Sex hormones and DKD

Decreased renal function is often positively associated with decreased testosterone levels. A cross-sectional study in Japan found that a decrease in testosterone levels was independently and negatively associated with eGFR decline [49]. Another study of male patients with type 2 diabetes and chronic kidney disease (CKD) found that 2/3 of patients with T2DM and CKD had free testosterone below the normal value, and another 10% of patients have a compensatory response to hypogonadism, which is likely to become high gonadotropin-type hypogonadism in the future [50]. Approximately 90% of male patients with stage 4 and 5 CKD have hypogonadism and/or compensatory hypogonadism [51]. Multiple studies have shown that patients with type 2 diabetes and CKD have lower TT concentrations compared with men without diabetes and CKD [52,53,54]. CKD in women progresses more slowly than in men [55, 56], but the relationship between sex, sex hormones and DKD is still unclear [57, 58]. With the progression of female CKD, menstrual cycle and fertility disorders become increasingly common. Once ESRD is reached, amenorrhea and infertility become the norm. ESKD women may undergo menopause at an earlier age [59]. The presence of CKD itself also seems to impair the production and function of sex hormones.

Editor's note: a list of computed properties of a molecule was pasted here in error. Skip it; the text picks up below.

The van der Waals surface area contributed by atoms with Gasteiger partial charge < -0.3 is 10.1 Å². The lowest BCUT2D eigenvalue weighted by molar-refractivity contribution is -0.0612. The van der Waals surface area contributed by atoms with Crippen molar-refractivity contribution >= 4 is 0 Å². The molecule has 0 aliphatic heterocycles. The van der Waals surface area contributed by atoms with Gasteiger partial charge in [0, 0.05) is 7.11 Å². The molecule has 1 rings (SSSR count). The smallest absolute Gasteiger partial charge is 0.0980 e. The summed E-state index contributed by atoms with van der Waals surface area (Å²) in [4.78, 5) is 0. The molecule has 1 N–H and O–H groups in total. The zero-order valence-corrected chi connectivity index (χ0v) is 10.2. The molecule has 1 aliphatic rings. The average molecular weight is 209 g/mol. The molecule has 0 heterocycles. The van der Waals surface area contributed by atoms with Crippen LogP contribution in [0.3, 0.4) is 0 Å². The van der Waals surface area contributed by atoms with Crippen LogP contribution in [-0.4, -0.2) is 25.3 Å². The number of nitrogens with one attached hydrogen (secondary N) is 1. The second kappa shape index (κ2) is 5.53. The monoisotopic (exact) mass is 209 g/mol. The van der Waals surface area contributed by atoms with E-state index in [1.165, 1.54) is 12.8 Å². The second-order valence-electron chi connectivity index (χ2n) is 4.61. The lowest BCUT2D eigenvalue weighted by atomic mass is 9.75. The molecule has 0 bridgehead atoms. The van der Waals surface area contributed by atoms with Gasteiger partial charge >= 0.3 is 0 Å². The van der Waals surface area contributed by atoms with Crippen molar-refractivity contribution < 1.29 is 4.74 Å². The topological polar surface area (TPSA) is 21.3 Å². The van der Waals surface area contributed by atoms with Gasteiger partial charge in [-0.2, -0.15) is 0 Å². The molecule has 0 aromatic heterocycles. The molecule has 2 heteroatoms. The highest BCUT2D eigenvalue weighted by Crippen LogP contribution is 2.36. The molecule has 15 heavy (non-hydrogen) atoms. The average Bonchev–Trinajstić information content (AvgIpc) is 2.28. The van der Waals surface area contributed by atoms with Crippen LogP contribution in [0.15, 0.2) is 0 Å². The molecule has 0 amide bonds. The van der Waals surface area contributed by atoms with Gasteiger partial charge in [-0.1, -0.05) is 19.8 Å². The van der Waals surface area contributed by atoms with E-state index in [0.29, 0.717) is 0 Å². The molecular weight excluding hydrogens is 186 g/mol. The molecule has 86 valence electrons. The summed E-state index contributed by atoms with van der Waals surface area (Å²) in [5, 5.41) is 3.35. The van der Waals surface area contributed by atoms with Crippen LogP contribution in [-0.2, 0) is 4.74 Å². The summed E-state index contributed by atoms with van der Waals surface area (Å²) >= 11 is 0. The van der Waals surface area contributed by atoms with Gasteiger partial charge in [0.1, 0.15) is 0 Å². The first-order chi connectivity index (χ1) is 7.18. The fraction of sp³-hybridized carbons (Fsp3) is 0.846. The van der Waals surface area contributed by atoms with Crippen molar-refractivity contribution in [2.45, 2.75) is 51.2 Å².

Our study found that the incidence of DKD was negatively associated with serum TT and positively associated with serum DHEA both in men and postmenopausal women with diabetes, which indicated endogenous testosterone and DHEA may play different roles in the macrovascular and microvascular systems. Sex hormones have different effects in increasing oxidative stress, activating the RAS system, and aggravating damaged renal fibrosis, but the related mechanisms still need to be further explored.